There has got to be a better system!

I don’t know about you but I shake my head when I read about the various shortages of critical equipment and personnel. I shake my head when I hear reports of states forced to bid against one another for vital supplies and then find themselves outbid by various federal agencies. I shake my head when I hear of individuals hoarding or even stealing necessary supplies.

Lessons from history

A way of life in World War II – Victory Gardens and Rationing

Ok, I am old enough to have memories of these realities of life. I am old enough to remember hearing my parents talk about both the necessity of rationing for the war effort toward the end of World War II… and their frustrations with it. I also recall the small bit of soil in the backyard behind my father’s shop which was co-opted for a “Victory Garden”. But as I recall it and look back on this time, it was a time characterized by a sense of collaboration rather than competition and “me first”.

Victory gardens, also called war gardens or food gardens for defense, were vegetable, fruit, and herb gardens planted at private residences and public parks in the United States,. were used along with Rationing Stamps and Cards to reduce pressure on the public food supply. Besides indirectly aiding the war effort, these gardens were also considered a civil “morale booster” in that gardeners could feel empowered by their contribution of labor and rewarded by the produce grown. This made victory gardens a part of daily life on the home front. (Wikipedia – Victory Gardens)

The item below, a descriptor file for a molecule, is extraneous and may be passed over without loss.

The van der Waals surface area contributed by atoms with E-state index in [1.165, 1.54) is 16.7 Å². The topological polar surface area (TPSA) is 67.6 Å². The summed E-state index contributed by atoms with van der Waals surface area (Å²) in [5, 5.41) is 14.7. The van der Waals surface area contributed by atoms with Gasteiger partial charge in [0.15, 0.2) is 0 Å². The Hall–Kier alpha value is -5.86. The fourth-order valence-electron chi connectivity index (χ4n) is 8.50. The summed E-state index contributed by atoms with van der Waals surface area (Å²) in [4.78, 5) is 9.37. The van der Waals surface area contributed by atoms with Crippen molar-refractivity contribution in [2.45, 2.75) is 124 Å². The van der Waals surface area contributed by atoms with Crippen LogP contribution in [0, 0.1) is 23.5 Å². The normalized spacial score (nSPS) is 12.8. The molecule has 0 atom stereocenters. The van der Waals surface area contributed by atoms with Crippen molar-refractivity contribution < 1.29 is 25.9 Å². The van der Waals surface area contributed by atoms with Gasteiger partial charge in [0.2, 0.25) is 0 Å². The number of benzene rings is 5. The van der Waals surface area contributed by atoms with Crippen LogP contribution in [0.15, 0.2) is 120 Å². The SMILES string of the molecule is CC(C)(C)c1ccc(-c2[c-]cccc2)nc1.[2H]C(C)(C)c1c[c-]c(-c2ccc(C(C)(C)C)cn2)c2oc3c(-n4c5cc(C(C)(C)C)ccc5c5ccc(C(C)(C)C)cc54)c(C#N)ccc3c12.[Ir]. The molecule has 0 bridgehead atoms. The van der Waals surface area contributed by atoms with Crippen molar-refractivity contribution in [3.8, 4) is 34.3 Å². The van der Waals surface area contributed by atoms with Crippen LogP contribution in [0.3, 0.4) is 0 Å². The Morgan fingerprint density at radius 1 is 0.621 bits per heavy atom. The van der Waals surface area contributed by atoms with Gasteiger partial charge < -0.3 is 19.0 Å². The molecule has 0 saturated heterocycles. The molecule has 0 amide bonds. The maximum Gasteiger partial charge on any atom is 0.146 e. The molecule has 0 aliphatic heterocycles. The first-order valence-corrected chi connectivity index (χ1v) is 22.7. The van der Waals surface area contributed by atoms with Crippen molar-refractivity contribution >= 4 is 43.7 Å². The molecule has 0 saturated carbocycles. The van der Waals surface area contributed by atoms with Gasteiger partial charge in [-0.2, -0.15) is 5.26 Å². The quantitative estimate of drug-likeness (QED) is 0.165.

The military effort churned through huge amounts of meat, dairy, sugar, tires, gasoline, nylon, and other staples. To guarantee consumers access to essential products at reasonable prices, the U.S. Office of Price Administration (OPA) distributed coupon books that set careful limits on everyone’s consumption. No coupon, no sugar — or shoes. Rationing in WWII America

As young as I was I sensed my parents’ anger at those who profiteered on the “black market.” Their conversations were also tinged with an element of envy as they saw others trying to skirt the restrictions.

As I recall their conversations I realize they were convinced we had to collaborate in the “war effort.” I also recall their acceptance of the fact that if we were to win the war we all had to collaborate to ensure there were enough needed supplies to go around both at home and abroad.

Was it the best system? Hardly! People had many of the same reactions so many of us have today. But collaboration was a major piece in the “war effort.”

Lessons for today

As I reflect on this history I can not but help think of how relevant is the Vincentian Family thrust for systemic change and collaboration. This thrust is based on the awareness that we are brothers and sisters. We must think of the bigger picture beyond our own immediate needs and even beyond first aid measures as important as they are.

One of the differences I see today is that then, for the most part, people shared a common vision and understanding of what needed to be done. They also shared a common set of facts.

How different today when large segments of the population can not look beyond their own wants and desires. They do not realize that what happens in one part of the system affects the entire system. We are all in the boat together. There has to be a better way!

I would like to suggest that we take seriously the lessons Vincent and Louise can teach us about collaboration rather than competition.

Praying for change – Resources